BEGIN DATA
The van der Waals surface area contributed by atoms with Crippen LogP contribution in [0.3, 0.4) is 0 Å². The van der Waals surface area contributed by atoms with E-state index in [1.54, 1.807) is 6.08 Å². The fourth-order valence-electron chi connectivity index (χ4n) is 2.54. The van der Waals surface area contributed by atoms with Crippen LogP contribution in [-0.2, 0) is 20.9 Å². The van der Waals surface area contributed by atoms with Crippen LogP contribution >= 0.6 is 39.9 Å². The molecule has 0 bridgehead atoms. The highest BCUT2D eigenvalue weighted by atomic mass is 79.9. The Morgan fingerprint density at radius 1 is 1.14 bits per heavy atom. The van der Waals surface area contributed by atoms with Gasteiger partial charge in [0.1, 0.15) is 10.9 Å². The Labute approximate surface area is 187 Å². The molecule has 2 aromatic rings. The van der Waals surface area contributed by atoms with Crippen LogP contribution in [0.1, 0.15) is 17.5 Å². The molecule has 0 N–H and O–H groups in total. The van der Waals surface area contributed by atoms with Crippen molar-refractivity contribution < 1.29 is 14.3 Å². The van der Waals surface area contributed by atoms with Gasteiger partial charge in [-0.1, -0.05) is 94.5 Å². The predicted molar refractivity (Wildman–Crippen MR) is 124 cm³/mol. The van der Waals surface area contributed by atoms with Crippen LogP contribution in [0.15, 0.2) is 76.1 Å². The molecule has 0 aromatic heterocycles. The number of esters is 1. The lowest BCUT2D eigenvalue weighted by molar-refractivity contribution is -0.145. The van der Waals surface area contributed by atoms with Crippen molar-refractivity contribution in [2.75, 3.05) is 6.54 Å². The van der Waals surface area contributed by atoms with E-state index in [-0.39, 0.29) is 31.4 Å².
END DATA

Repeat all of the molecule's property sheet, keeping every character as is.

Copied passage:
The van der Waals surface area contributed by atoms with Crippen LogP contribution in [0.3, 0.4) is 0 Å². The van der Waals surface area contributed by atoms with E-state index in [1.54, 1.807) is 6.08 Å². The fourth-order valence-electron chi connectivity index (χ4n) is 2.54. The van der Waals surface area contributed by atoms with Crippen LogP contribution in [-0.2, 0) is 20.9 Å². The van der Waals surface area contributed by atoms with Crippen LogP contribution >= 0.6 is 39.9 Å². The molecule has 0 bridgehead atoms. The highest BCUT2D eigenvalue weighted by atomic mass is 79.9. The Morgan fingerprint density at radius 1 is 1.14 bits per heavy atom. The van der Waals surface area contributed by atoms with Gasteiger partial charge in [0.1, 0.15) is 10.9 Å². The Labute approximate surface area is 187 Å². The molecule has 2 aromatic rings. The van der Waals surface area contributed by atoms with Crippen LogP contribution in [0.1, 0.15) is 17.5 Å². The molecule has 0 N–H and O–H groups in total. The van der Waals surface area contributed by atoms with Crippen molar-refractivity contribution < 1.29 is 14.3 Å². The van der Waals surface area contributed by atoms with Gasteiger partial charge in [-0.1, -0.05) is 94.5 Å². The predicted molar refractivity (Wildman–Crippen MR) is 124 cm³/mol. The van der Waals surface area contributed by atoms with Crippen LogP contribution in [0.15, 0.2) is 76.1 Å². The molecule has 0 aromatic heterocycles. The number of esters is 1. The lowest BCUT2D eigenvalue weighted by molar-refractivity contribution is -0.145. The van der Waals surface area contributed by atoms with Crippen molar-refractivity contribution in [2.75, 3.05) is 6.54 Å². The van der Waals surface area contributed by atoms with E-state index in [-0.39, 0.29) is 31.4 Å².